Building Bikes, Building Community

Kate Melanson

Bicycles were fixed, registered, ridden and won at the first annual Lorain County Bike Festival last Saturday in Oberlin’s Depot Park. The date was chosen to mark’s Moving Planet Day, on which groups in over 175 countries around the organized events celebrating efforts to move away from fossil fuel use.

The event was sponsored by Students for Environmental Sustainability, an organization that focuses on issues ranging from on-campus energy usage to problems associated with nationwide energy extraction.

The 500 Bike Festival attendees had the opportunity to win free bikes and donate their unwanted ones. Oberlin students and employees from Swerve, the bike shop that opened on Main Street this fall, offered festival-goers tips on bike repair.

“I’m hoping that it really taught people the value of bikes … this goes for both the community and the campus,” said College sophomore Maggie Heraty, one of the festival’s organizers. “Hopefully seeing that many bikes and providing more bike access to College kids and the community members allowed them to do that.”

SES worked with Bryce Rapp of BikePointe Ministries, who visited churches around Lorain County prior to the event to involve community members in the festival. The organizers chose to hold the festival off campus and charged no entry fee in an effort to make the event accessible to all residents of Lorain County.

“The whole event was free so that even people of low-income status could be involved,” said Heraty.

Although some in attendance seemed disappointed that there weren’t enough complimentary bicycles for everyone, two rounds of raffles provided many with not only bikes but also accessories such as helmets, locks and even gift cards to local businesses. College first-year Christopher Ayoub came to school without a bike but was one of many to win one at the festival.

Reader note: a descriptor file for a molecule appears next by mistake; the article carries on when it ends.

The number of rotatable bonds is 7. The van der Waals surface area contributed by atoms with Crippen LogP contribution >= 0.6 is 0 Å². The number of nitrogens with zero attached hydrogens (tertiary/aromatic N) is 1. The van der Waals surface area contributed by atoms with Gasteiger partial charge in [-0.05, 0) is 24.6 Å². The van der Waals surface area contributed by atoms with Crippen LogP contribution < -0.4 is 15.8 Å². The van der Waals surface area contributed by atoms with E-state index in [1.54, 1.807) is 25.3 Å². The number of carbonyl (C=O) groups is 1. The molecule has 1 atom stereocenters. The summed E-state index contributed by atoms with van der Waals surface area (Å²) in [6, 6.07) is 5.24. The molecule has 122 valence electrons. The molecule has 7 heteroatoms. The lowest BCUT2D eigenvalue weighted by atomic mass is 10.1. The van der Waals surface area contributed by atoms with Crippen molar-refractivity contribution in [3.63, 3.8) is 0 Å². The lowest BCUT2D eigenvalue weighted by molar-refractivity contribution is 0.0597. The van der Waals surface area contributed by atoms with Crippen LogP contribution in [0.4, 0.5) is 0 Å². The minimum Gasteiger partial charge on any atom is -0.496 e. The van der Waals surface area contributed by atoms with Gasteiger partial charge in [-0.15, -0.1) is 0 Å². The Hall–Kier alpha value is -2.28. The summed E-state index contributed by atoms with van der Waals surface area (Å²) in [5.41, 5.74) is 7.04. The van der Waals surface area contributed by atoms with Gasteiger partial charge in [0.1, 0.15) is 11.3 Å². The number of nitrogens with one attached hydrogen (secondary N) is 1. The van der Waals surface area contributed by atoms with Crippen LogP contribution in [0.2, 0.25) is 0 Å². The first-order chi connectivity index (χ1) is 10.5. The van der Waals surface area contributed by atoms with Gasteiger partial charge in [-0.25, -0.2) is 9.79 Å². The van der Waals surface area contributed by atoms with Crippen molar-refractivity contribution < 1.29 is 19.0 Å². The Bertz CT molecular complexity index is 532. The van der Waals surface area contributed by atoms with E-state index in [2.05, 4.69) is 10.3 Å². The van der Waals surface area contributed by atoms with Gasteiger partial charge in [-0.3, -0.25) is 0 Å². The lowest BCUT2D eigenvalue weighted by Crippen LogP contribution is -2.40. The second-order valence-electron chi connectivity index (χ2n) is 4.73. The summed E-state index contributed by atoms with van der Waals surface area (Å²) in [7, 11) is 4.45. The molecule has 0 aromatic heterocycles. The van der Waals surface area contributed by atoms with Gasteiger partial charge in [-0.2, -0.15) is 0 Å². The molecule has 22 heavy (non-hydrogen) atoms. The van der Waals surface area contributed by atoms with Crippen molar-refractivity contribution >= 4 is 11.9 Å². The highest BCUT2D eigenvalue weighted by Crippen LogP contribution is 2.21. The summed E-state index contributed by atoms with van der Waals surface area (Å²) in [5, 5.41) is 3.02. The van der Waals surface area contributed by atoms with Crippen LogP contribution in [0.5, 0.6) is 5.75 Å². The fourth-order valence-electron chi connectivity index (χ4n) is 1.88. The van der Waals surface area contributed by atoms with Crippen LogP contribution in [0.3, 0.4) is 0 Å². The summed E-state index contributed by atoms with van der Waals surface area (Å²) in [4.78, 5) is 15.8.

“I was really excited because I love biking, and it makes [it] easier to get around,” said Ayoub, who was already making plans for what to do with his new bike. “I’ll probably use it to go downtown … and when I’m in a hurry.”

While many people left the festival excited about their new biking gear, the inaugural event didn’t go exactly according to plan. Most attendees were too engaged in fixing their bikes and enjoying themselves to participate in the scheduled community bike ride that was to be led by local policemen. Organizers hope to work out some of the logistics for next year’s festival.

“A big part of this event that we wanted to kind of focus on, too, was trying to make a better connection between the College and the town,” said Heraty. “So we’re hoping to have a follow-up event pretty soon, if we can, to sort of have a community and student discussion about why was this important and what can this promote in the town. [We want to discuss] how can we all work together to make bike transportation more accessible and public transportation in general better in Lorain County.”